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Seagate NAS 2 bay and 4 bay

At a Glance
Product Seagate NAS 2-bay and 4-by [Website]
Summary Marvell ARMADA 370 powered desktop NASes with bundled and optional add-in apps
Pros • Rsync, FTP, SMB and WebDav backup
• Installable apps
• Supports many service types
Cons • Long volume build times
• Spotty and hard to find documentation


Updated 8/7/14: Miscellaneous edits

Seagate's acquisition of LaCie back in 2012 has been a long slog. As in any merge of two companies, Seagate had to figure out what to keep and what to jettison. The way things have settled out, LaCie will now focus exclusively on attached storage and Seagate is where new networked storage products will come from.

In keeping with this house-cleaning spirit, Seagate replaced all its desktop NAS lines with two new ones earlier this month. The simply-named NAS and NAS Pro lines replace all BlackArmor and Business Storage products, except the Windows Server powered Business Storage Windows Server 4-Bay NAS.

This review covers the NAS 2-bay and 4-bay members of the new lineup. We'll cover the NAS Pro line, which has 2, 4 and 6 bay members, in a separate review once Seagate gets a review sample to us.

The NAS 2-bay and NAS 4-bay are available diskless or populated with Seagate's 3.5" drives from the company's NAS drive family in capacities shown below.

Seagate NAS models

Seagate NAS models

The NAS-2 and -4's styling couldn't be simpler. Both are very square matte-black boxes with little adornment. Status is conveyed via multi-colored LEDs and two backlit buttons. I can live without an LCD status panel, but I wish Seagate had included a buzzer.

Seagate NAS 2-bay callouts

Seagate NAS 2-bay callouts

The callout diagrams above and below show a single Gigabit Ethernet port on the NAS-2 and dual ports on the NAS-4. Both models get two USB 3.0 ports.

Seagate NAS 4-bay callouts

Seagate NAS 4-bay callouts

Memorize the LED chart below. There will be a test later. Maybe a LCD display wouldn't be such a bad idea...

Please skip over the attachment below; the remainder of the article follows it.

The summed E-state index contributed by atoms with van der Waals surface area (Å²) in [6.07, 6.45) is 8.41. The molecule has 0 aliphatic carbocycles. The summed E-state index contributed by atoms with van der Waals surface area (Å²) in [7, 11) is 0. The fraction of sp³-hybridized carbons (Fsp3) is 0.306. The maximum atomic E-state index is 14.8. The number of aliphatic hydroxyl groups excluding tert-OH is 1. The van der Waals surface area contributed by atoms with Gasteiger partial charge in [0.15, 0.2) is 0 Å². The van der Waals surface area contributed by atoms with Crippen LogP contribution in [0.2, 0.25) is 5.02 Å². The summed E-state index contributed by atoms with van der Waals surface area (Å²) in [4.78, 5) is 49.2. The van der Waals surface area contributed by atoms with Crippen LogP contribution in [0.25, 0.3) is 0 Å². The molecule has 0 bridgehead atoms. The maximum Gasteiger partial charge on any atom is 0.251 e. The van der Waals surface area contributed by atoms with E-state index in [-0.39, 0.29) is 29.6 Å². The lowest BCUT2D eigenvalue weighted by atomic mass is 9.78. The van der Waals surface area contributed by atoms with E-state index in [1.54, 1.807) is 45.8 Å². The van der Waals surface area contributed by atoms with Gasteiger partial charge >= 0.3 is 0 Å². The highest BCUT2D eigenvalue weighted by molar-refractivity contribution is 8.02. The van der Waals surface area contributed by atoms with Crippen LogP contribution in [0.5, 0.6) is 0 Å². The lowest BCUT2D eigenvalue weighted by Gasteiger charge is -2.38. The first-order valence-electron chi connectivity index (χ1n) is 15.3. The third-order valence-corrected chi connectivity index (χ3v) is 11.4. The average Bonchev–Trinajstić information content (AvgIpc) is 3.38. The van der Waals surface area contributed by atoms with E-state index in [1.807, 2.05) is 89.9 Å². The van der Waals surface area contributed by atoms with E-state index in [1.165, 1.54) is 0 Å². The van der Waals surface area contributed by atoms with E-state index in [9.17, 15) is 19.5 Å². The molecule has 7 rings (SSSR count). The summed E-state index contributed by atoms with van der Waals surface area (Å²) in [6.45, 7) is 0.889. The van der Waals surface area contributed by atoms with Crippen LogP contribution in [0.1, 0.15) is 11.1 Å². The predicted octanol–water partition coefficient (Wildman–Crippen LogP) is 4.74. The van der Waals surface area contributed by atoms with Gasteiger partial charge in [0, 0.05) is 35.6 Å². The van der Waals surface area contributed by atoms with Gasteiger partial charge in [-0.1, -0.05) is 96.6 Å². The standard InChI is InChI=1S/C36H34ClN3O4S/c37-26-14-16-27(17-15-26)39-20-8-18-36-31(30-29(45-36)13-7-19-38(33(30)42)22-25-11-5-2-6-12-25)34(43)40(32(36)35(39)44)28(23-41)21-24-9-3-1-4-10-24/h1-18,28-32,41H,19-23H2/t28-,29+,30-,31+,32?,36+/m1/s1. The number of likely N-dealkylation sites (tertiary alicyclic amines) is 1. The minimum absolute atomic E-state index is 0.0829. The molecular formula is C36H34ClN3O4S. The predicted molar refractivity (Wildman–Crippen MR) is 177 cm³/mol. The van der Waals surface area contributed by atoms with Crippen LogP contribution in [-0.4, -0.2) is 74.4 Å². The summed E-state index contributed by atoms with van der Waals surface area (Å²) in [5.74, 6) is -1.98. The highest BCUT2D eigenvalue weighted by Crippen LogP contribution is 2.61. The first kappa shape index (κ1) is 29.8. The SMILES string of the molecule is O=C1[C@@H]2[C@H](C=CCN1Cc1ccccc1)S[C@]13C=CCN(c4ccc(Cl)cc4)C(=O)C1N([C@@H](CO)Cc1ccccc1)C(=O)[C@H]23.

Seagate NAS LED decoder

Seagate NAS LED decoder

Seagate sent a 16 TB STCU16000100 NAS-4 configured with four Seagate NAS HDD 4 TB (ST4000VN000) drives. Since the same processor / RAM platform drives both the NAS-2 and -4, I removed two drives and created dual-drive volumes to post NAS-2 test results in the NAS Charts.

Seagate is still in the process of getting documentation posted and linked as I write this and the user manuals are not linked from the NAS or NAS Pro main support pages. So here are the links for the NAS and NAS Pro hardware manuals. The user interface has links for User manual, forums, video tutorials and creating a support case. All work except the User manual link, which currently takes you a page that contains links that send you back to product pages, not manuals.

Updated 8/7/14

The Seagate NAS OS 4 software manual has been posted.


Both NAS-2 and NAS-4 have a 1.2 GHz Marvell ARMADA 370 at their core. The board photo shows the SoC covered by a heatsink. The board is marked DART - 2BAY - 4BAY so that's a good clue it is used in both models. The NAS-2 board probably doesn't have either the Marvell 88E9170 PCIe-to-SATA dual host controller loaded that supports the two additional drives in the NAS-4 or the second Marvell 88E1518 Gigabit Ethernet transceiver.

Seagate NAS-4 board

Seagate NAS-4 board

All the key components are summarized in Table 1.

Seagate NAS-2 Seagate NAS-4
CPU Marvell ARMADA 370 @ 1.2 GHz Marvell ARMADA 370 @ 1.2 GHz
RAM 512 MB DDR3 512 MB DDR3
Flash 128 MB 128 MB
Ethernet Marvell 88E1518 (x1) Marvell 88E1518 (x2)
SATA None Marvell 88E9170 PCIe-to-SATA dual host controller
USB 3.0 Asmedia ASM1042A PCIe dual USB 3.0 Asmedia ASM1042A
Table 1: Key component summary

Power draw with drives spun up for the NAS-4 was 29 W and 12 W when they spun down after a programmable idle drive time. I noticed that drives didn't stay spun down, however, so Seagate needs to work on this. When I loaded only two of the NAS HDDs, total power was 18W with them active and 9 W when they were spun down.

Despite the large 120mm case fan, the NAS-4 got a medium low noise rating since the NAS was clearly audible in my quiet home office. Both fan and drive noise contributed to this.

I should note complete sync for a 4 X 4 TB RAID 5 volume took 25 hours and 10 minutes. This would not affect normal use since the volume is available for use during sync. But it slowed down testing because I have to wait for sync to be completely finished lest the extra drive activity affect test results.

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